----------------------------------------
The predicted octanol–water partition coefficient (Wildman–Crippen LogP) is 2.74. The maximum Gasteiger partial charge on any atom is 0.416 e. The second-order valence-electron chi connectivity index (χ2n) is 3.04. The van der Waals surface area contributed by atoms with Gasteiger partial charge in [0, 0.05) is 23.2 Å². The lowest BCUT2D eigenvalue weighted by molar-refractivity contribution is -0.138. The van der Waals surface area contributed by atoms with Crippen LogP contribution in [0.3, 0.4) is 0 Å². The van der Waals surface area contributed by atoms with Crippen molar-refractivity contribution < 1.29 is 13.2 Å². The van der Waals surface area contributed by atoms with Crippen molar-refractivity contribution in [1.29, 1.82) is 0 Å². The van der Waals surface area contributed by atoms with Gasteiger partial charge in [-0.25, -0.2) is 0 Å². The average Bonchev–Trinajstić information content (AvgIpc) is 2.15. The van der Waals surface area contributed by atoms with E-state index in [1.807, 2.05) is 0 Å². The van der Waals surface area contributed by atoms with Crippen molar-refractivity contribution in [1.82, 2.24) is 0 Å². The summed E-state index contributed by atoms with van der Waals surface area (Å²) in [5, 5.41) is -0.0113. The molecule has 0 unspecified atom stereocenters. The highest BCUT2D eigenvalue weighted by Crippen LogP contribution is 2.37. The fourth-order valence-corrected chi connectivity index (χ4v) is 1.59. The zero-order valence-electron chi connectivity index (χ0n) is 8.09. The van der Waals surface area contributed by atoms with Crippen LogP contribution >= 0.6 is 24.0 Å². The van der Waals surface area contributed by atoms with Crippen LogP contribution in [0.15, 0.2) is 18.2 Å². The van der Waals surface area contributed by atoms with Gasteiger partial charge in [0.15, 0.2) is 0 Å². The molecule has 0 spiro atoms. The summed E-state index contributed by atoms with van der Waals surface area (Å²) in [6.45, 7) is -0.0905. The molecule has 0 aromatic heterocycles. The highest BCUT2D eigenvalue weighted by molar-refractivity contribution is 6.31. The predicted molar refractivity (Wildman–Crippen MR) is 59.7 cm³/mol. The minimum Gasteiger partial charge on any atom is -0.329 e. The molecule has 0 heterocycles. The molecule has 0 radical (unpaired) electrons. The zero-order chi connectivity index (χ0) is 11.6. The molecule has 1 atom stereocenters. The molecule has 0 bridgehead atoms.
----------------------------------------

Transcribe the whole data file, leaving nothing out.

The predicted octanol–water partition coefficient (Wildman–Crippen LogP) is 2.74. The maximum Gasteiger partial charge on any atom is 0.416 e. The second-order valence-electron chi connectivity index (χ2n) is 3.04. The van der Waals surface area contributed by atoms with Gasteiger partial charge in [0, 0.05) is 23.2 Å². The lowest BCUT2D eigenvalue weighted by molar-refractivity contribution is -0.138. The van der Waals surface area contributed by atoms with Crippen LogP contribution in [0.3, 0.4) is 0 Å². The van der Waals surface area contributed by atoms with Crippen molar-refractivity contribution < 1.29 is 13.2 Å². The van der Waals surface area contributed by atoms with Crippen molar-refractivity contribution in [1.29, 1.82) is 0 Å². The van der Waals surface area contributed by atoms with Gasteiger partial charge in [-0.25, -0.2) is 0 Å². The average Bonchev–Trinajstić information content (AvgIpc) is 2.15. The van der Waals surface area contributed by atoms with E-state index in [1.807, 2.05) is 0 Å². The van der Waals surface area contributed by atoms with Crippen molar-refractivity contribution in [1.82, 2.24) is 0 Å². The summed E-state index contributed by atoms with van der Waals surface area (Å²) in [5, 5.41) is -0.0113. The molecule has 0 unspecified atom stereocenters. The highest BCUT2D eigenvalue weighted by Crippen LogP contribution is 2.37. The fourth-order valence-corrected chi connectivity index (χ4v) is 1.59. The zero-order valence-electron chi connectivity index (χ0n) is 8.09. The van der Waals surface area contributed by atoms with Crippen LogP contribution >= 0.6 is 24.0 Å². The van der Waals surface area contributed by atoms with Crippen LogP contribution in [0.15, 0.2) is 18.2 Å². The van der Waals surface area contributed by atoms with Gasteiger partial charge in [0.15, 0.2) is 0 Å². The molecule has 0 spiro atoms. The summed E-state index contributed by atoms with van der Waals surface area (Å²) in [6.45, 7) is -0.0905. The molecule has 0 aromatic heterocycles. The highest BCUT2D eigenvalue weighted by molar-refractivity contribution is 6.31. The predicted molar refractivity (Wildman–Crippen MR) is 59.7 cm³/mol. The minimum Gasteiger partial charge on any atom is -0.329 e. The molecule has 0 heterocycles. The molecule has 0 radical (unpaired) electrons. The zero-order chi connectivity index (χ0) is 11.6. The molecule has 1 atom stereocenters. The molecule has 0 bridgehead atoms.